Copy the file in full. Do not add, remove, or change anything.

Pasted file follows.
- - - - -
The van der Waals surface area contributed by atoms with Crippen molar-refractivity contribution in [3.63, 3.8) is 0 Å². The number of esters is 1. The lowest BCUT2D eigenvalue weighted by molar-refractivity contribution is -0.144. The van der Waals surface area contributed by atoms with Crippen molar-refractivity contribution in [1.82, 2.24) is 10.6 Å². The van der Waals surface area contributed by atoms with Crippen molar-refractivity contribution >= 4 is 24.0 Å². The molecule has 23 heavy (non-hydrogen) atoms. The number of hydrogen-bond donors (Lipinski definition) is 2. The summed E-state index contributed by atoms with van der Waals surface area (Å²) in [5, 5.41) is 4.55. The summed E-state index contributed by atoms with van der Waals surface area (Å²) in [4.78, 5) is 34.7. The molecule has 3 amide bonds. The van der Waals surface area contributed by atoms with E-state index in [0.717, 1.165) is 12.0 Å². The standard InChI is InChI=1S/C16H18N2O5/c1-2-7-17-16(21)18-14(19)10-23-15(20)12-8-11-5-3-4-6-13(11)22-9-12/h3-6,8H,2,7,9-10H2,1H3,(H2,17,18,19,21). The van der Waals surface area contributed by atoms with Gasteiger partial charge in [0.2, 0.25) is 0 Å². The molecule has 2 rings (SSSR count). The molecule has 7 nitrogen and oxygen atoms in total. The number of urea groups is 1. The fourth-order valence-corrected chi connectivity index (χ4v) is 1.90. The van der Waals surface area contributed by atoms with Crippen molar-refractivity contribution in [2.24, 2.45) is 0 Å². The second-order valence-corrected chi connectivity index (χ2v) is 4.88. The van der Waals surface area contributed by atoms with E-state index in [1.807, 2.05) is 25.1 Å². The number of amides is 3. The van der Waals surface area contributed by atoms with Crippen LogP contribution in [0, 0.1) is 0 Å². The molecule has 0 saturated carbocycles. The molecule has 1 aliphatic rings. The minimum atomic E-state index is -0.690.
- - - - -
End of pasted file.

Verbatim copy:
The van der Waals surface area contributed by atoms with Crippen molar-refractivity contribution in [3.63, 3.8) is 0 Å². The number of esters is 1. The lowest BCUT2D eigenvalue weighted by molar-refractivity contribution is -0.144. The van der Waals surface area contributed by atoms with Crippen molar-refractivity contribution in [1.82, 2.24) is 10.6 Å². The van der Waals surface area contributed by atoms with Crippen molar-refractivity contribution >= 4 is 24.0 Å². The molecule has 23 heavy (non-hydrogen) atoms. The number of hydrogen-bond donors (Lipinski definition) is 2. The summed E-state index contributed by atoms with van der Waals surface area (Å²) in [5, 5.41) is 4.55. The summed E-state index contributed by atoms with van der Waals surface area (Å²) in [4.78, 5) is 34.7. The molecule has 3 amide bonds. The van der Waals surface area contributed by atoms with E-state index in [0.717, 1.165) is 12.0 Å². The standard InChI is InChI=1S/C16H18N2O5/c1-2-7-17-16(21)18-14(19)10-23-15(20)12-8-11-5-3-4-6-13(11)22-9-12/h3-6,8H,2,7,9-10H2,1H3,(H2,17,18,19,21). The van der Waals surface area contributed by atoms with Gasteiger partial charge in [0.2, 0.25) is 0 Å². The molecule has 2 rings (SSSR count). The molecule has 7 nitrogen and oxygen atoms in total. The number of urea groups is 1. The fourth-order valence-corrected chi connectivity index (χ4v) is 1.90. The van der Waals surface area contributed by atoms with Crippen molar-refractivity contribution in [2.24, 2.45) is 0 Å². The second-order valence-corrected chi connectivity index (χ2v) is 4.88. The van der Waals surface area contributed by atoms with E-state index in [1.807, 2.05) is 25.1 Å². The number of amides is 3. The van der Waals surface area contributed by atoms with Crippen LogP contribution in [0, 0.1) is 0 Å². The molecule has 0 saturated carbocycles. The molecule has 1 aliphatic rings. The minimum atomic E-state index is -0.690.